Wednesday, March 25, 2009

Loss of Oak Trees in Missouri linked to "Long-Horned" Beetle

I came across this article while browsing and found it interesting. I thought I would share it. It still amazes me how something so small in large numbers can cause so much damage. This photo belongs to Don Cadle and was taken from


FAYETTEVILLE, Ark. - Today the trees of the Ozark Mountains look lush and green, but over the next few months brown, bare patches will develop among the trees-an indication of a small insect that may be responsible for killing an estimated $1 billion worth of timber in Arkansas and Missouri. This insect may also cause long-term change the vegetative landscape of the Ozarks. University of Arkansas researchers are collaborating with the U.S. Forest Service and other agencies to study the life cycle, distribution and abundance of the red oak borer, a middle-sized nocturnal brown "long-horned" beetle native to the Ozarks. The beetle lived in relative obscurity until 1999, when USFS officials noticed a large number of dying oaks near Clarksville. They took a close look and found a possible culprit-an increased number of red oak borers. "In a very short period of time, for unknown reasons, the red oak borer population has reached a remarkably high density," said Fred Stephen, University Professor of entomology. The red oak borers have a two-year life cycle, spent mostly as larvae that bore into the heartwood of the host oaks. The larvae carve out galleries in the wood-chewing through layers of rings in the middle of the tree and creating small holes. Most of the time, the oaks mount a defense that successfully combats the larvae. But the dramatic increase in larval density-from an average three or four to a tree to 30 or 40 in a tree-has led to the deaths of tens of thousands of trees. "It turns the trees into Swiss cheese," Stephen said. Because of the insect's two-year life cycle, Stephen and his colleagues anticipate that the visible evidence of damage done to oaks will be worse this year than last year. Aerial photographs will show large swaths of brown snaking through the green of healthy trees. In the past, the beetles have preyed on less healthy specimens: Trees that are old or stressed from lack of water, trees with root disease or trees living in poor soil. In these cases, the borers usually delivered the final "coup de grace" that killed the tree. Most scientists believe that the advanced age and density of the oaks, the drought stress of the last several years, combined with diseases and secondary insects, have created an "oak decline" event that has weakened trees to the point that red oak borer can easily kill them. In a cut oak forest, sprouts from cut oaks will grow into new trees, but the stumps of borer-killed trees will not produce sprouts. If the red oak borers continue to decimate the Ozarks oak population, they could completely change the make-up of the Ozarks landscape, creating a forest dominated by shade-tolerant understory trees, such as maple and ash trees. This may affect not only the plants and animals that currently live in the Ozarks, but also neotropical migratory birds that use the Ozarks as a stopping point along their flight path. Stephen and researchers at the University's Center for Advanced Spatial Technologies (CAST) plan to map the infested areas this summer using Global Positioning Systems (GPS) and satellite imagery. Using information from CAST, the researchers can gather information about the amount of chlorophyll in a given area, the slope, aspect, vegetation type, soil type and location of ridges and valleys relative to the infestation of a given area. The USFS will send crews to measure forest density, individual tree diameter and vegetative composition in certain areas to corroborate satellite data. They also will use data from previous years to track the borer's spread and to create maps that show high-risk areas so land owners can make informed decisions about their oak trees.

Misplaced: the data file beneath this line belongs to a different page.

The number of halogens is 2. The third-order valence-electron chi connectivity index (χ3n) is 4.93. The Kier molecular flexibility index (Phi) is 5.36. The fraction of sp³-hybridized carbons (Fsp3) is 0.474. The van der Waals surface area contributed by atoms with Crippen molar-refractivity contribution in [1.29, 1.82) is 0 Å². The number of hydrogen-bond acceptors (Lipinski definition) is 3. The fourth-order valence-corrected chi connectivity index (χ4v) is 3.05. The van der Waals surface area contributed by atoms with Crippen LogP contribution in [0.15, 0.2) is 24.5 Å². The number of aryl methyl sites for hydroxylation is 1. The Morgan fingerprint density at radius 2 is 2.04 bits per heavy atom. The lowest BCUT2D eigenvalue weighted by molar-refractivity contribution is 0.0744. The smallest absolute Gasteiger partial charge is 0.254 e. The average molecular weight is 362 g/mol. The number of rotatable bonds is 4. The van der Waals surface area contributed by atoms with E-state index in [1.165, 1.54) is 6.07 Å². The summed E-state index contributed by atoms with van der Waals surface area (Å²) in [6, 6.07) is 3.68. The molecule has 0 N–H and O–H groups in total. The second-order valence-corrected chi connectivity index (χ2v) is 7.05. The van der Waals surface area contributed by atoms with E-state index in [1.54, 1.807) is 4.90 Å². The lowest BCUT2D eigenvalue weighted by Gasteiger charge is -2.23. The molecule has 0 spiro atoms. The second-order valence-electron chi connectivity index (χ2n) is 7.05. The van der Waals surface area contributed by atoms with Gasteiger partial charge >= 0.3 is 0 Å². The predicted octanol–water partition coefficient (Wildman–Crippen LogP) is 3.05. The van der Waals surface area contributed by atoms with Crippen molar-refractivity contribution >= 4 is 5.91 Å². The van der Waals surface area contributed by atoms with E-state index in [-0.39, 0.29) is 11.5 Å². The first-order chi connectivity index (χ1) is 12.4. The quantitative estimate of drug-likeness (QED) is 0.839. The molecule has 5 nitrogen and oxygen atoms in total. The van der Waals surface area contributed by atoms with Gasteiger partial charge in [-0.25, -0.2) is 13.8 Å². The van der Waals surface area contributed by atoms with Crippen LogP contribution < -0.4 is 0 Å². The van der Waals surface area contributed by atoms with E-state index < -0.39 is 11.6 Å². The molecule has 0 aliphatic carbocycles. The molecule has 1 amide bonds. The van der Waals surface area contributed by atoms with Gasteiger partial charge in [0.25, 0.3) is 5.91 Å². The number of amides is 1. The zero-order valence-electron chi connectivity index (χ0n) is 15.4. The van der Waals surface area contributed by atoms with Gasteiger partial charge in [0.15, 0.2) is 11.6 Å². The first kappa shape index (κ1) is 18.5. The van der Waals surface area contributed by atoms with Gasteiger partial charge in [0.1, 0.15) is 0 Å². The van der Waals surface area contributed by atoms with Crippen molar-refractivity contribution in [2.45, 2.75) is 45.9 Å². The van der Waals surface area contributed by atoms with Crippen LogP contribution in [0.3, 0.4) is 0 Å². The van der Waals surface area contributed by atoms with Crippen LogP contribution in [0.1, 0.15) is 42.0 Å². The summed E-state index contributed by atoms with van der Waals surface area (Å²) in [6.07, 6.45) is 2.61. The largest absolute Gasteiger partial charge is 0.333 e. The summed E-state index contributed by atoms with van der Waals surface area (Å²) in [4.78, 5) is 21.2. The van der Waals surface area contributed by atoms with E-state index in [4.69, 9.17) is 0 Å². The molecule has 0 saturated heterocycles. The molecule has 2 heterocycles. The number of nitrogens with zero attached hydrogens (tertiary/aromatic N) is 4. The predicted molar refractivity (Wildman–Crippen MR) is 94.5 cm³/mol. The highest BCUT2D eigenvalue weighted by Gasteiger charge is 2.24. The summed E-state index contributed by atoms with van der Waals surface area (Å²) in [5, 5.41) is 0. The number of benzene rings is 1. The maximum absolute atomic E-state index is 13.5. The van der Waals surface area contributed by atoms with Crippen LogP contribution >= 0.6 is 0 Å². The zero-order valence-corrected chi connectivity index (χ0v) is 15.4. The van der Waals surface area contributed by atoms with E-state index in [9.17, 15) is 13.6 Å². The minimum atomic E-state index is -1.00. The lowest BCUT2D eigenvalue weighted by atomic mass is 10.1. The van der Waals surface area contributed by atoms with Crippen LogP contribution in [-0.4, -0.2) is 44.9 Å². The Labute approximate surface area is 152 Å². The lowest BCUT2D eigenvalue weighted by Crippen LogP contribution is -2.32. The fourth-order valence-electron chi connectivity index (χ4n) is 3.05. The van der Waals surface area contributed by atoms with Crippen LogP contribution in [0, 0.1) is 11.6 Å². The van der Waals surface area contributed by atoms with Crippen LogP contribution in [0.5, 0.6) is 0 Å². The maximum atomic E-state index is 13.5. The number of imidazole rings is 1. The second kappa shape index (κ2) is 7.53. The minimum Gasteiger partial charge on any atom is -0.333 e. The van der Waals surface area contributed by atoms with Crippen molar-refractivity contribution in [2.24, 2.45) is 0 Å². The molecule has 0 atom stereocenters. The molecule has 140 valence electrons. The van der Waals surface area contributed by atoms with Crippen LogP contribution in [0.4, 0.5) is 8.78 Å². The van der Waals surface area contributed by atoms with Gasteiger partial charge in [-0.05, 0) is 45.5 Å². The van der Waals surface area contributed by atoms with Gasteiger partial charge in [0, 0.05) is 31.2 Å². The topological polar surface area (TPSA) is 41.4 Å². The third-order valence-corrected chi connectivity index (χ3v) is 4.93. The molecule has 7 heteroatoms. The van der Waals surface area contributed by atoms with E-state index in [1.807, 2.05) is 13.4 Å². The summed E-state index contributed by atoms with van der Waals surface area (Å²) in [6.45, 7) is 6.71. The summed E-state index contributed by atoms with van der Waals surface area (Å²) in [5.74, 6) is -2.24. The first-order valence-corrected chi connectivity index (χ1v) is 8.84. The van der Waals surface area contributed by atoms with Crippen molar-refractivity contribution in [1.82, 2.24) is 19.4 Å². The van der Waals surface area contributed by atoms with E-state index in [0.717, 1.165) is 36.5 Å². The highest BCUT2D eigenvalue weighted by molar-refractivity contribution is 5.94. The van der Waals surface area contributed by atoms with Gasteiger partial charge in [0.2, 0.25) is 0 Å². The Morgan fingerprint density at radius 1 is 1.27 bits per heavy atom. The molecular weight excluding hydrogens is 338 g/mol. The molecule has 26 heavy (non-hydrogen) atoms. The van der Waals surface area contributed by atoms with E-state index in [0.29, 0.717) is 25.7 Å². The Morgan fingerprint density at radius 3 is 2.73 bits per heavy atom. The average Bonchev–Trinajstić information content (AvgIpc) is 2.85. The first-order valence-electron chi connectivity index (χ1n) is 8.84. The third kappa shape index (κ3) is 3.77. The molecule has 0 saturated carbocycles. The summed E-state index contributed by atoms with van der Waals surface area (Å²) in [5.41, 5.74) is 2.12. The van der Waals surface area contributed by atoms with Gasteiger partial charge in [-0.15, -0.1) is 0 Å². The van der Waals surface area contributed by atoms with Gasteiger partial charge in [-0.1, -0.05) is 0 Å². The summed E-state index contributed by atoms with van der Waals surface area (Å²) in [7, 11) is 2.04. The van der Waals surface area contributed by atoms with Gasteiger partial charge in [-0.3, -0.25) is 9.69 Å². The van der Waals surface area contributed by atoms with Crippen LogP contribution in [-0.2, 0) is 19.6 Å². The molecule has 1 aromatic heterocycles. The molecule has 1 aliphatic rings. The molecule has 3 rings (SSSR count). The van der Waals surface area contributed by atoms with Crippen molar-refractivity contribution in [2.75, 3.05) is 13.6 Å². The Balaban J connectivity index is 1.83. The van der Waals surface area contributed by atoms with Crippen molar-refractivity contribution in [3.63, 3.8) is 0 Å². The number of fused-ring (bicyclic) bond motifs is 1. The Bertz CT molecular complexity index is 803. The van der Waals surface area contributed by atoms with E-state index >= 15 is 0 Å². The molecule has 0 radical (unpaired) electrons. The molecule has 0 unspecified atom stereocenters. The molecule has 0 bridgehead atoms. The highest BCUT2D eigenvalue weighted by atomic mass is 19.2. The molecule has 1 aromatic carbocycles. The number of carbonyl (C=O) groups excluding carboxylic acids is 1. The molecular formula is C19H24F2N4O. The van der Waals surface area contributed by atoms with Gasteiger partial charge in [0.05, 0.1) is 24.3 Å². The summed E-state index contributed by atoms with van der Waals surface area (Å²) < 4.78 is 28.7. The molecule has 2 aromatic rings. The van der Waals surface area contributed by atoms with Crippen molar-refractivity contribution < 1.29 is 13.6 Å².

Contact: Fred Stephen, University Professor, entomology, (479) 575-3404,, Melissa Blouin, science and research communications manager, (479) 575-5555,

No comments:

Post a Comment